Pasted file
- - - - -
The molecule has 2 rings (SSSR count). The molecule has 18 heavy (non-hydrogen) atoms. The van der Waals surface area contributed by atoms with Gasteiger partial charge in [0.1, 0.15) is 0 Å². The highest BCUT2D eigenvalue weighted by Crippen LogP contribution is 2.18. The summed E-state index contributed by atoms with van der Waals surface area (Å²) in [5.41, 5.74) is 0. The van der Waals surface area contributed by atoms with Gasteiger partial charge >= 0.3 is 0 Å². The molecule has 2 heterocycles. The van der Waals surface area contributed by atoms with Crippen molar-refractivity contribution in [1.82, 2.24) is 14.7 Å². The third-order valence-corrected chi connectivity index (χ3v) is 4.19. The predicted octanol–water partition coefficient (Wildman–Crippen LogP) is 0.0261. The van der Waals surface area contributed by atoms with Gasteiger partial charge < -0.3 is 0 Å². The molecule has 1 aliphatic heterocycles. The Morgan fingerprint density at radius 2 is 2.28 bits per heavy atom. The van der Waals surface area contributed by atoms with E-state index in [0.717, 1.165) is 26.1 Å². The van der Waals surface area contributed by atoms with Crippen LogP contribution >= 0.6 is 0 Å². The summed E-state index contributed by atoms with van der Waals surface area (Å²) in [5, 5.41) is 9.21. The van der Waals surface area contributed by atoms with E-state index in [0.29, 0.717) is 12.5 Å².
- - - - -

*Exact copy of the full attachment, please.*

The molecule has 2 rings (SSSR count). The molecule has 18 heavy (non-hydrogen) atoms. The van der Waals surface area contributed by atoms with Gasteiger partial charge in [0.1, 0.15) is 0 Å². The highest BCUT2D eigenvalue weighted by Crippen LogP contribution is 2.18. The summed E-state index contributed by atoms with van der Waals surface area (Å²) in [5.41, 5.74) is 0. The van der Waals surface area contributed by atoms with Gasteiger partial charge >= 0.3 is 0 Å². The molecule has 2 heterocycles. The van der Waals surface area contributed by atoms with Crippen molar-refractivity contribution in [1.82, 2.24) is 14.7 Å². The third-order valence-corrected chi connectivity index (χ3v) is 4.19. The predicted octanol–water partition coefficient (Wildman–Crippen LogP) is 0.0261. The van der Waals surface area contributed by atoms with Gasteiger partial charge < -0.3 is 0 Å². The molecule has 1 aliphatic heterocycles. The Morgan fingerprint density at radius 2 is 2.28 bits per heavy atom. The van der Waals surface area contributed by atoms with E-state index in [0.717, 1.165) is 26.1 Å². The van der Waals surface area contributed by atoms with Crippen LogP contribution >= 0.6 is 0 Å². The summed E-state index contributed by atoms with van der Waals surface area (Å²) in [5, 5.41) is 9.21. The van der Waals surface area contributed by atoms with E-state index in [0.29, 0.717) is 12.5 Å².